When its inefficiency was objected prise. The act, however, has begun to to at the end of 9, of 12, and even of operate ; and I can assure the noble lord, 18 months, we were still desired to wait, that there is not a corner of the country and assured that its operation was only in which it has not already been acted commencing, and would rapidly improve.upon.-The next topic which the noble Is it not rather singular ihen, that we lord adverted to, was very remarkable. should now, at the end of a few months He thinks that his majesty should have only, be called upon to give an account of been advised to tell you (an advice, by-thethe success of the plan for limited service? bye, which I think his majesty would not But the merit of that plan rests upon quite have been easily prevailed upon to adopt) another ground, and it is of no importance that a French fleet had escaped from a to form an average calculation of its result, port of France, and returned safely to that or to enquire whether it has produced more country. In point of fact, no French fleet men in one month than in another.-Ihas returned safe to port, and I am therefore shall proceed now to the next topic; for at a loss to conceive why the noble lord the noble lord has favoured us with a long should wish his majesty to make such a detable of contents, of the various chapters claration. As to the escape of the French which are to be brought into discussion in squadron, to which the noble lord alluded, the course of tlre session. It seems, we from port, I shall not enter into any disare to be asked, whether the military force cussion upon that point ; but if he asks for the defence of this country, is not now what measures were taken to intercept it, less than it was at soine former period. II will tell him that every exertion was do not understand, however, how the made for that purpose. Can the noble noble lord proposes to view this question. lord point out any time at which a French If we mean, by the force for the defence feet ever was so vigilantly pursued, eiof the country, the number of troops in ther with respect to the total amount of this island, that number, it is obvious, the force, or to the nuniber of detachought to depend not upon the amount of inents employed against it? If no instance our disposeable force, but upon the pru- of equal exertion in overtake an enemy's dent use which may be made of it. A squadron can be found, this chapter of his greater number of troops miglit be neces- enquiries will not suit the purpose of the sary for home defence under other circuin- noble lord in future period of ile sessio... But his majesty has sent out expeditions at remained for his majesty's gorernment no an improper season of the year! The noble means of communicating or of acting in conJord, perhaps, wishes that his majesty should cert with Prussia. At the same time, had tell him why and where he has sent these there been any disposition in the court of expeditions; for until he is made acquainted Berlin to communicate with this country, with those circumstances, all bis arguments means were not wanting for that purpose on respecting the period of sailing can have its part. The Prussian minister was encou. no weight. The noble lord has also objec- raged to stay until the end of August, when ted to the appointment of certain comman- he was recalled by his court purposely that ders of these expeditions ; but I must ap- the communication through him might no peal to him, whether he really thinks that longer exist. The noble lord then surely a subject which is fit to be discussed in this does not mean that we ought to have sent a house? Would it be becoming or consti- minister to Prussia, when we knew there was tutional in your lordships to enter into an no disposition in the cabinet of that country investigation of the talents of certain ofti- to receive him. The plain fact is, that Prussia cers, and to enquire whether A, B, or Chad gone on from year to year, from month ought to be appointed to a particular com- to month, and at last from week to week mand? If, however, the objection of the under the same illusion as to her safety noble lord is only to the rank, not to the from France, and still pursuing the same want of experience or talents in the person selfish policy, until she found that she was to whom he has alluded (General Craufurd), placed in a situation of the most imminent it is certainly very ill founded; peculiar danger. Then she displayed as much precircumstances in the life of that officer have cipitancy as she had before evinced of inprecluded him from the rank to which, by difference to the fall of Europe, and acted his merit and services, he was justly enti- with that want of caution which had brought tled. If the noble lord thinks that it ought on all her disasters. If I state this much to be established as a principle, that none respecting Prussia, it is not for the purpose but officers holding a certain rank ought of reproaching that power, nor for drawing to have the command of an expedition, 1 a parallel between her conduct and that of would wish him to turn to the page of other countries. But as observations on Wolfe or of Nelson. Had such a priuciple this subject have been made for the purbeen regarded by my lord St. Vincent, we pose of withdrawing the confidence of the perhaps, should not this day have had to people of this country from his majesty's glory in the battle of the Nile. Is there any ministers, it becomes a duty I owe to my one in this house who will say that this or own character, and to the character of those that officer in lord St. Vincent's fleet, who with whom I act, to throw off all disguise, held a superior rank to lord Nelson, ought and to avoid those imputations which conto have been sent in pursuit of the French cealment only could sanction. At the first expedition to Egypt, or give a vote of cen- moment when there appeared a serious dissure for the preference which was given to the position in Prussia to co-operate with hero, by whom the great victory of the Russia against the common enemy, his Nile was achieved ? Let it not, therefore, majesty's ministers thought it their duty to be said, that the officer alluded to is unfit shew that this country would not be wantto command on account of his rank. I caning in fidelity to its ally, or in any efforts venture to pledge myself that his appoint which might be advantageously made for ment will never disgrace those by whon the support of the general safety of Europe. he was chosen, nor prove disadvantageous -But with this subject I have done, except to any service on which he may be em- as to one point, which I feel I ought to adployed.-I must now take notice of what vert to in justice to the character of others. has fallen from the noble lord respecting It has been asked, why lord Morpeth Prussia. I assure him he is very much was not sent on his mission until Octomisinformed if he supposes that, previous ber, or if it was right not to send him to the mission of lord Morpeth, there ex- until then, why did he not remain—why isted any means of communication between did he return in November? this country and Prussia. This assurance was not sent until October, I think I have I must repeat so as not to be misunder- already sufficiently explained; and as to stood : from the moment of his majesty's the reason of his return, I must ask, wby. Declaration against Prussia, until lord ought he to have remained ? The king of Morpeth proceeded to the continent, there Prussia did not remain, his army did not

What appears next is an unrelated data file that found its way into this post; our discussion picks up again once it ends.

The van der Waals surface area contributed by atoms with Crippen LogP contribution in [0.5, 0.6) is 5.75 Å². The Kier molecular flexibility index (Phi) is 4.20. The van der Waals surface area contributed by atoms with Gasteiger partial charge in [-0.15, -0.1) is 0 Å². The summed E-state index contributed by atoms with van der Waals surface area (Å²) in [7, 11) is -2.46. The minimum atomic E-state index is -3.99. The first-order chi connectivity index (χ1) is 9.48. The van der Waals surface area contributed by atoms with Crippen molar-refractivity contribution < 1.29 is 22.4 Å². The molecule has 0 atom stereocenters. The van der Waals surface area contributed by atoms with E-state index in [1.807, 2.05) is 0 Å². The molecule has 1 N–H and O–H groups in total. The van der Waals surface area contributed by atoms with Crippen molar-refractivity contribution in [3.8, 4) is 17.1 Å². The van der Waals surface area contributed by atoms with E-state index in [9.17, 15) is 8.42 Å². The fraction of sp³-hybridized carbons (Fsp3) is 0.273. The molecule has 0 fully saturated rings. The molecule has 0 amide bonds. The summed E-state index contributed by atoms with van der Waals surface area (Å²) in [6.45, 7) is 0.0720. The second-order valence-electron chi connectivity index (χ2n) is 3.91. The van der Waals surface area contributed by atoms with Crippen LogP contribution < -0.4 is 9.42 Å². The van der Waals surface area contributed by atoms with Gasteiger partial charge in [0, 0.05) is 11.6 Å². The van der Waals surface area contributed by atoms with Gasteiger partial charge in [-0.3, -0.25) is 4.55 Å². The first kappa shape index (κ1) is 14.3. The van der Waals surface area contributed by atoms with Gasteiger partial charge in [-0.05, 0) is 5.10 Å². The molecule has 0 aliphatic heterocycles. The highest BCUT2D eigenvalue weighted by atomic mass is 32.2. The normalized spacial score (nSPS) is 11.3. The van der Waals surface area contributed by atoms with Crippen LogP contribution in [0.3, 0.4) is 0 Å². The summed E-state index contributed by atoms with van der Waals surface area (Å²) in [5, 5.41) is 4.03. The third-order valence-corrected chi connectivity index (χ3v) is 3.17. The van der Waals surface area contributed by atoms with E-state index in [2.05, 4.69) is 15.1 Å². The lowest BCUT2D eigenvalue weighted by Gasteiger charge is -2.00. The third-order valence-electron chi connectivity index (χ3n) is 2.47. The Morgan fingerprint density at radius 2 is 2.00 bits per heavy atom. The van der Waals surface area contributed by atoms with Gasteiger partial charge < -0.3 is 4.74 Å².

Why he

remain. Is it thought that lord Morpeth have not the less been overwhelmed and ought, merely for the glory of the affair, to trampled on by the common foe of Europe. have staid on the field of battle? The To liave fallen after a manful and honourfact however, is, that not only before the able struggle, would have been glorious to battle of Jena, but even after it, lord Mor- Prussia, but her conduct will never be imipeth found it impossible to get any satis- tated by this country, which, in spirit as factory answer from the king of Prussia or well as resources, is fully competent to the his ministers on the subject of his mission. contest in which she is engaged. -With respect to the late negociation at Pa- Lord Hawkesbury, in explanation, begged ris, the noble lord has, I think, very properly leave to observe, that not a word had faldeclined to enter into any discussion on it. len from him in the least disrespectful to He was right in abstaining from any ob- lord Morpeth : on the contrary, he had servations on a subject which will soon the highest opinion of that noble lord's come regularly under the consideration of merits ; and was fully convinced that in the parliament; and I am perfectly disposed execution of his mission he had used every to follow his example. All I shall say is, endeavour that was compatible with the nathat I am fully convinced there is not one ture of his instructions. individual in or out of parliament by whom The Earl of Radnor rose just as the peace is desired on any other terins but question was about to be put, to suggest those which shall be honourable to the that a clause or an amendiment should be country itself, and strictly consistent with incorporated in the address, for the purpose ibat fidelity which we owe to our allies. of expressing how much their lordships If this proposition be true, as I conceive it condoled with his majesty, in consequence is, then I rely, for the justification of his of the loss bis majesty's family had recently majesty's government, on the conclusion sustained on the continent, by the lamented to be drawn from its application to the death of that illustrious man, their near papers which will soon be laid on the table. relation, the duke of Brunswick. This Whatever inclination some persons may was a mark of respect, which he thought evince; whatever efforts may be made to due to the royal family. place his majesty's servants in an unfa- Lord Grenville said, that the subject to vourable light, and to produce false im- which the noble earl had alluded had alreapressions respecting their conduct, I am dy been under bis consideration, and he sure there now prevails throughout the bad consulted the Journals in order to be country a union of sentiment and feeling satisfied how he ought to act, and he was bitherto unexampled in any nation. The convinced that such a proceeding as that people are convinced that the times are suggested would be contrary to the usage critical, and that the dangers they have to of parliament. From his examination it encounter are great; but they are also con- appeared, that there was no instance of vinced that it is only by their own valour an address of condolence being presented and resolution that these dangers can be to the sovereign on the death of a relative averted. They are convinced, by con- not born in this country, except one to templating the ruin of that great fabric, queen Anne, on the decease of her huswhose demolished fragments are now em- band, prince George of Denmark; but ployed to injure us, that it is only by that was a particular case. It was of imenergy and firmness that this country can portance that the usual ceremonial of parbe saved from a similar ruin; they are con- liament should not be departed from ; for. vinced, that it is not by yielding to their if an address was in the present instance enemy, but by resistance, that they can resorted to, the exclusion of others from a have any chance of salvation; they are similar compliment would appear a sort of convinced, that if, after all their efforts, they disrespect. should at last sink under the contest, they The Earl of Radnor said he was perwould, even then, have the satisfaction of fectly satisfied, since he knew that his maavoiding the self-reproaches which those jesty's ministers had considered the submust feel, who, while they were degrading ject. He was only afraid it might have es. and humbling themselves before their caped their attention. enemy, returned nothing but insults and The question was then put on the moa aggressions where conciliation and gratitude tion for an address, which was carried nem. was due, and yet, notwithstanding all their diss., and a committee was appointed to preshameful submissions and humiliations, pare and bring in the same. The comVol. VIII.